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“Look out your window,” said Matt Gallagher, our pilot, as our destination came into view.
We had been flying over the low plains of the Arctic tundra. But instead of swampy, barren flatlands, I spotted specks of white.
“It looks like there are some polar bears on the runway,” Gallagher said.
My excitement suddenly overcame my air sickness, moving me to straighten up and squint out the window. At last, we had reached Kaktovik, Alaska, a remote town on the northeast corner of Barter Island protected by the Arctic National Wildlife Refuge (ANWR).
Kaktovik is home to some 250 people, mostly members of the Inupiat tribe. About as north as it gets in the U.S., Kaktovik is only accessible by plane — or by sea in the case of polar bears. There are about 26,000 polar bears left in the world, and this year, 71 of them were spotted in and around Kaktovik on a single day.
These bears are part of the southern Beaufort Sea (SB) group, one of the world’s 19 subpopulations of polar bears. As their habitat — the sea ice off the Alaskan coast — continues to disappear, they’re increasingly left stranded.
According to the National Oceanic and Atmospheric Administration, the Arctic is warming at twice the rate of anywhere else on Earth, and last year was the hottest year on record for the third year in a row. Because of climate change due to greenhouse gas emissions, sea ice is thawing earlier, receding into far-off open waters and freezing later in the year.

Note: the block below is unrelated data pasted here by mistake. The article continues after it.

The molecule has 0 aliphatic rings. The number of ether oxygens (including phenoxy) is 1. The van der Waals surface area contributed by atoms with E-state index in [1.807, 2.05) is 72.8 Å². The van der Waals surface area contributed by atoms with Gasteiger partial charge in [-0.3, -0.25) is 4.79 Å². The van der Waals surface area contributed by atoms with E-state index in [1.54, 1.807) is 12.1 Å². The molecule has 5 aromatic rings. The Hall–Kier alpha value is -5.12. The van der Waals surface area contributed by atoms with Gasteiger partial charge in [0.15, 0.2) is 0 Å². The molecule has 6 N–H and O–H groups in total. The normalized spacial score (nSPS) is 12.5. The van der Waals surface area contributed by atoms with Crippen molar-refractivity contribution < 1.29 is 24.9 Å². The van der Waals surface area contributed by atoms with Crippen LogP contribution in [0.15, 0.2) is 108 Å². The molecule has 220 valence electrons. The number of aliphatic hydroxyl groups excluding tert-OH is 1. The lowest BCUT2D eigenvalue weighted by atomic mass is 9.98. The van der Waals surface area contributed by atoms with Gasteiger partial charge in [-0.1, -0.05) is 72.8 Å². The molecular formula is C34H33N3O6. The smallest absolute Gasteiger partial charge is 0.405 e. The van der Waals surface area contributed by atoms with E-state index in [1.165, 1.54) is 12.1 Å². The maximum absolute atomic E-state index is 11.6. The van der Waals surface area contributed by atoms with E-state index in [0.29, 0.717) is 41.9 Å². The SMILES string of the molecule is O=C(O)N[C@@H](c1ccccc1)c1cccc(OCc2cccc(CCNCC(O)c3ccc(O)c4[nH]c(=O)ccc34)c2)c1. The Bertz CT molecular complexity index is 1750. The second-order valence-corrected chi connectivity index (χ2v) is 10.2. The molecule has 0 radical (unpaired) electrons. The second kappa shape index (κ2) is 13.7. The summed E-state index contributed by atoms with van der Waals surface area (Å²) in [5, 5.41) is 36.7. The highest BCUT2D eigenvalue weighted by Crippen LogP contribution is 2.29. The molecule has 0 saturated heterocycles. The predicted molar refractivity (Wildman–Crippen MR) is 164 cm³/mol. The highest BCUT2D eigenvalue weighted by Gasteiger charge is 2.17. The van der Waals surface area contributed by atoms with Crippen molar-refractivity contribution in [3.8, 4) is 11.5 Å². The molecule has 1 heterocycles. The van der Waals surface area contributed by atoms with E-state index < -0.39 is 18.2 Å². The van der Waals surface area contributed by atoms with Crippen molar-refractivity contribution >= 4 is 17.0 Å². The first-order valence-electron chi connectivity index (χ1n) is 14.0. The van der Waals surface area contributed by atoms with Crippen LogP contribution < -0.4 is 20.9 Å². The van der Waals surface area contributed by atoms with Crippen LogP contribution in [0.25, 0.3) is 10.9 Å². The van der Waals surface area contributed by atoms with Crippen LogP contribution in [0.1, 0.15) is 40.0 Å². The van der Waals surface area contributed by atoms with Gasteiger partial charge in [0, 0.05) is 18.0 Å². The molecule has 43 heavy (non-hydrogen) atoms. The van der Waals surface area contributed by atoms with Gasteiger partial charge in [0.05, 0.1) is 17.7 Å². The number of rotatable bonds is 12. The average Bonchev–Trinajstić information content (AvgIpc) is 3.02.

This bodes poorly for polar bears, which depend on sea ice to hunt ice seals, their main source of nourishment. Because of affected sea ice, the U.S. Fish and Wildlife Service (FWS) listed polar bears as threatened under the Endangered Species Act in 2008. And matters haven’t improved: According to FWS, the area of the Arctic covered by sea ice was the lowest on record in October and November 2016 since recordkeeping began in 1979.
A recent article in The New York Times called Kaktovik’s bears “climate refugees.” In their quest to find alternative food and shelter, the bears have discovered the Inupiat’s September tradition of subsistence hunting — and their habit of discarding bowhead whale carcasses in a bone pile just outside of town.